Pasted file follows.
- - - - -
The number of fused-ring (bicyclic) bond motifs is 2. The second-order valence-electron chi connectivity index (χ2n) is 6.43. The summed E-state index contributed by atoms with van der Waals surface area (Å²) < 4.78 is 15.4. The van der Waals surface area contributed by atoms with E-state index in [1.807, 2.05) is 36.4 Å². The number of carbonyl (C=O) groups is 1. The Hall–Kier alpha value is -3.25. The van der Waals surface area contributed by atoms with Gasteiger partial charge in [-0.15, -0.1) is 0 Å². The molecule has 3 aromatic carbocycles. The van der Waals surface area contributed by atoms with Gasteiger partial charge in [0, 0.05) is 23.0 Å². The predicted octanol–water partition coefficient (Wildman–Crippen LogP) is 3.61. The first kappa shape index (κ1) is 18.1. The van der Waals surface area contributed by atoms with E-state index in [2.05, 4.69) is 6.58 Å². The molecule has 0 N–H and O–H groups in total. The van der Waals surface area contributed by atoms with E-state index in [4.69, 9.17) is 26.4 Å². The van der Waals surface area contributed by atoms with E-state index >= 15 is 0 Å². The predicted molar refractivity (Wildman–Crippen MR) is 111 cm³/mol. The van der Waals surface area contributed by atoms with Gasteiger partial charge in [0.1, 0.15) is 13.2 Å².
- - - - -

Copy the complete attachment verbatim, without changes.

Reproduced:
The number of fused-ring (bicyclic) bond motifs is 2. The second-order valence-electron chi connectivity index (χ2n) is 6.43. The summed E-state index contributed by atoms with van der Waals surface area (Å²) < 4.78 is 15.4. The van der Waals surface area contributed by atoms with E-state index in [1.807, 2.05) is 36.4 Å². The number of carbonyl (C=O) groups is 1. The Hall–Kier alpha value is -3.25. The van der Waals surface area contributed by atoms with Gasteiger partial charge in [-0.15, -0.1) is 0 Å². The molecule has 3 aromatic carbocycles. The van der Waals surface area contributed by atoms with Gasteiger partial charge in [0, 0.05) is 23.0 Å². The predicted octanol–water partition coefficient (Wildman–Crippen LogP) is 3.61. The first kappa shape index (κ1) is 18.1. The van der Waals surface area contributed by atoms with E-state index in [2.05, 4.69) is 6.58 Å². The molecule has 0 N–H and O–H groups in total. The van der Waals surface area contributed by atoms with E-state index in [4.69, 9.17) is 26.4 Å². The van der Waals surface area contributed by atoms with E-state index >= 15 is 0 Å². The predicted molar refractivity (Wildman–Crippen MR) is 111 cm³/mol. The van der Waals surface area contributed by atoms with Gasteiger partial charge in [0.1, 0.15) is 13.2 Å².